Cookies on the ehospice website

We use cookies to ensure that we give you the best experience on our website. We also use cookies to ensure we show you advertising that is relevant to you. If you continue without changing your settings, we'll assume that you are happy to receive all cookies on the ehospice website. However, if you would like to, you can change your cookie settings at any time.

Who Benefits from Palliative Care?

Author: Michelle Barrett
02 May 2018
  • Holding Hands

What if there was a simple way to identify patients who may benefit from palliative care? <br />Well, now there is. The Supportive and Palliative Care Indicators tool (SPICT TM), devised by Professor Scott Murray and Kirsty Boyd, is designed to do just that.<br />

What if there was a simple way to identify patients who may benefit from palliative care?

Well, now there is. The Supportive and Palliative Care Indicators tool (SPICT TM), devised by Professor Scott Murray and Kirsty Boyd, is designed to do just that.

These two Palliative Medicine specialists, affiliated with Edinburgh University, have an interest in ensuring the benefits of palliative care are made accessible to all patients with a life limiting illness.

The SPICT TM is an easy to-use one page document which guides the healthcare professional to assess their patient for unmet palliative care needs. The SPICT TM can be viewed freely here.

In early February, 2018 the Irish Hospice Foundation provided a travel bursary for three nurses from Our Lady’s Hospice & Care Services, Dublin to travel to Edinburgh to participate in an international conference  to discuss the use of the SPICT TM. I work as a research nurse with the hospice and had the unique opportunity to participate in this information day, to discuss how the SPICT TM has been used both in practice and in research worldwide.

Others attending the conference had traveled from as far away as Australia, Brazil, South Africa, Korea, Israel as well as many EU countries.  All of us were united by the common goal; to discuss how palliative care can be provided to patients, irrespective of diagnosis, who currently have unmet palliative care needs.  As Scott Murray  emphasised in his plenary talk, palliative care is for ALL – all illnesses, all times, all dimensions, all settings and for all nations.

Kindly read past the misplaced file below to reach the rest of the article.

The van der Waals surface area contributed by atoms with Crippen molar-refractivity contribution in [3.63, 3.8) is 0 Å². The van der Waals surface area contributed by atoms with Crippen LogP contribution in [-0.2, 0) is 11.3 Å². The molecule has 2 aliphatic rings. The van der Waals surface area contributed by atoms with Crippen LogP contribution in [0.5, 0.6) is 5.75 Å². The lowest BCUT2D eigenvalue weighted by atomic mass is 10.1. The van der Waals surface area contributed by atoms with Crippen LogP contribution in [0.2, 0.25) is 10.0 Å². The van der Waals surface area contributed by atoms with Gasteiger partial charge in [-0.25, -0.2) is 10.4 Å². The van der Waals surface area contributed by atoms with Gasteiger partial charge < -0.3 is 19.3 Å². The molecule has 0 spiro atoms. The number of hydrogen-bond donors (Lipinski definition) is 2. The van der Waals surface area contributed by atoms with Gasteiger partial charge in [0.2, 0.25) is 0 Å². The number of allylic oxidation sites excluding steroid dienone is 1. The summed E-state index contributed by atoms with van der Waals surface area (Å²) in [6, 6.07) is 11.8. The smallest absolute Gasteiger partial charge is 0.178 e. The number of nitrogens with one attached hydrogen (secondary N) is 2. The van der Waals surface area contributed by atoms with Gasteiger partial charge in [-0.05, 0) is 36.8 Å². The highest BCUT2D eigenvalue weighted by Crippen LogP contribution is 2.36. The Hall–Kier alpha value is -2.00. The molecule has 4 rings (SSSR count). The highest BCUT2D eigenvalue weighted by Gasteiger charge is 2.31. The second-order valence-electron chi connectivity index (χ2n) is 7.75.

There were multiple presentations which described the different areas in which the SPICT TM was being used.  Professor Geoff Mitchell from Australia explained how GP practice nurses are using the tool to identify palliative care needs and implement advance care planning with older patients and those with a chronic illness.  From closer to home,  Dr Brendan O’Shea from the Irish College of GPs presented research on a feasibility study on how the SPICT TM in association with the Irish Hospice Foundation’s Think Ahead* form  can be used to initiate discussion and to guide care planning in GP practice.  Dr O’Shea noted there are lots of reasons why healthcare professionals do not engage in end of life conversations and none of these reasons are acceptable.

In the afternoon there were special interests group and discussion-based workshops.  These were useful as we all discussed ideas for research and implementation with colleagues from different countries and different areas of practice.  For me, it is always encouraging to find that our concerns and challenges are universal and to discover despite all our differences, we all share common healthcare goals for the patients we serve.

The day ended with a summary and a discussion on the way ahead.  My colleagues and I left the conference with renewed determination to see palliative care for all and empowered by ideas for how to achieve this.

*Think Ahead is a public awareness initiative by the Irish Hospice Foundation to help people talk about and record their preferences in the event they are unable to speak for themselves due to serious illness, emergency or deathFor more info, click here

See more articles in Care

Comments | 0 comments

Hide
There are currently no comments. To be the first to make a comment...


Add comment

Denotes required field

Your Name

Email

Comment


Most viewed articles

Events